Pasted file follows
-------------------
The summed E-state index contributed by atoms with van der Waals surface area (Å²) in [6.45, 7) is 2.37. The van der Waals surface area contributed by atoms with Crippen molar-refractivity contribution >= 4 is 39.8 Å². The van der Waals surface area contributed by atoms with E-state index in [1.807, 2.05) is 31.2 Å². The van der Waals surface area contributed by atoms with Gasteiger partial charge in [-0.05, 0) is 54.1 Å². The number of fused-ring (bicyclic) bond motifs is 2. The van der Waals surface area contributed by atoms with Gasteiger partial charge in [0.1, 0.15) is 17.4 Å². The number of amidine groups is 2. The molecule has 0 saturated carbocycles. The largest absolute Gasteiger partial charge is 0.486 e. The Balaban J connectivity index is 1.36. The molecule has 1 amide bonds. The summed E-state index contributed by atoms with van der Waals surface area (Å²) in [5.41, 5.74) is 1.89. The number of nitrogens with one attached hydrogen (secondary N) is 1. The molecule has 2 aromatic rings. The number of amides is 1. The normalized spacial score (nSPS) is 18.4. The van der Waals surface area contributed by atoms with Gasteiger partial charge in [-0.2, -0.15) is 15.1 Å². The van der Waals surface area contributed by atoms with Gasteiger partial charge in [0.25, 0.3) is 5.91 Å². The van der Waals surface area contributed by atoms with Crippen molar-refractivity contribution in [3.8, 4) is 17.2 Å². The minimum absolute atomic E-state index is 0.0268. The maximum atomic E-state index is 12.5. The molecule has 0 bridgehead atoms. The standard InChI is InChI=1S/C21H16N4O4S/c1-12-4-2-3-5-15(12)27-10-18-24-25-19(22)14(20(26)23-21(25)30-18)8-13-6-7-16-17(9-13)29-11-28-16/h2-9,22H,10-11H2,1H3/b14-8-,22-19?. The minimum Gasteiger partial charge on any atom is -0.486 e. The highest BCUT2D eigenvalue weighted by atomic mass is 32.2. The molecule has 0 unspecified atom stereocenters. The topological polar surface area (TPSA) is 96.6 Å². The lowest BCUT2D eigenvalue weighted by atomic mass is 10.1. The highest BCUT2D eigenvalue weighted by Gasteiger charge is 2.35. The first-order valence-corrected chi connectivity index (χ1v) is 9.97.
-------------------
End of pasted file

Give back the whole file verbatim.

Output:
The summed E-state index contributed by atoms with van der Waals surface area (Å²) in [6.45, 7) is 2.37. The van der Waals surface area contributed by atoms with Crippen molar-refractivity contribution >= 4 is 39.8 Å². The van der Waals surface area contributed by atoms with E-state index in [1.807, 2.05) is 31.2 Å². The van der Waals surface area contributed by atoms with Gasteiger partial charge in [-0.05, 0) is 54.1 Å². The number of fused-ring (bicyclic) bond motifs is 2. The van der Waals surface area contributed by atoms with Gasteiger partial charge in [0.1, 0.15) is 17.4 Å². The number of amidine groups is 2. The molecule has 0 saturated carbocycles. The largest absolute Gasteiger partial charge is 0.486 e. The Balaban J connectivity index is 1.36. The molecule has 1 amide bonds. The summed E-state index contributed by atoms with van der Waals surface area (Å²) in [5.41, 5.74) is 1.89. The number of nitrogens with one attached hydrogen (secondary N) is 1. The molecule has 2 aromatic rings. The number of amides is 1. The normalized spacial score (nSPS) is 18.4. The van der Waals surface area contributed by atoms with Gasteiger partial charge in [-0.2, -0.15) is 15.1 Å². The van der Waals surface area contributed by atoms with Gasteiger partial charge in [0.25, 0.3) is 5.91 Å². The van der Waals surface area contributed by atoms with Crippen molar-refractivity contribution in [3.8, 4) is 17.2 Å². The minimum absolute atomic E-state index is 0.0268. The maximum atomic E-state index is 12.5. The molecule has 0 bridgehead atoms. The standard InChI is InChI=1S/C21H16N4O4S/c1-12-4-2-3-5-15(12)27-10-18-24-25-19(22)14(20(26)23-21(25)30-18)8-13-6-7-16-17(9-13)29-11-28-16/h2-9,22H,10-11H2,1H3/b14-8-,22-19?. The minimum Gasteiger partial charge on any atom is -0.486 e. The highest BCUT2D eigenvalue weighted by atomic mass is 32.2. The molecule has 0 unspecified atom stereocenters. The topological polar surface area (TPSA) is 96.6 Å². The lowest BCUT2D eigenvalue weighted by atomic mass is 10.1. The highest BCUT2D eigenvalue weighted by Gasteiger charge is 2.35. The first-order valence-corrected chi connectivity index (χ1v) is 9.97.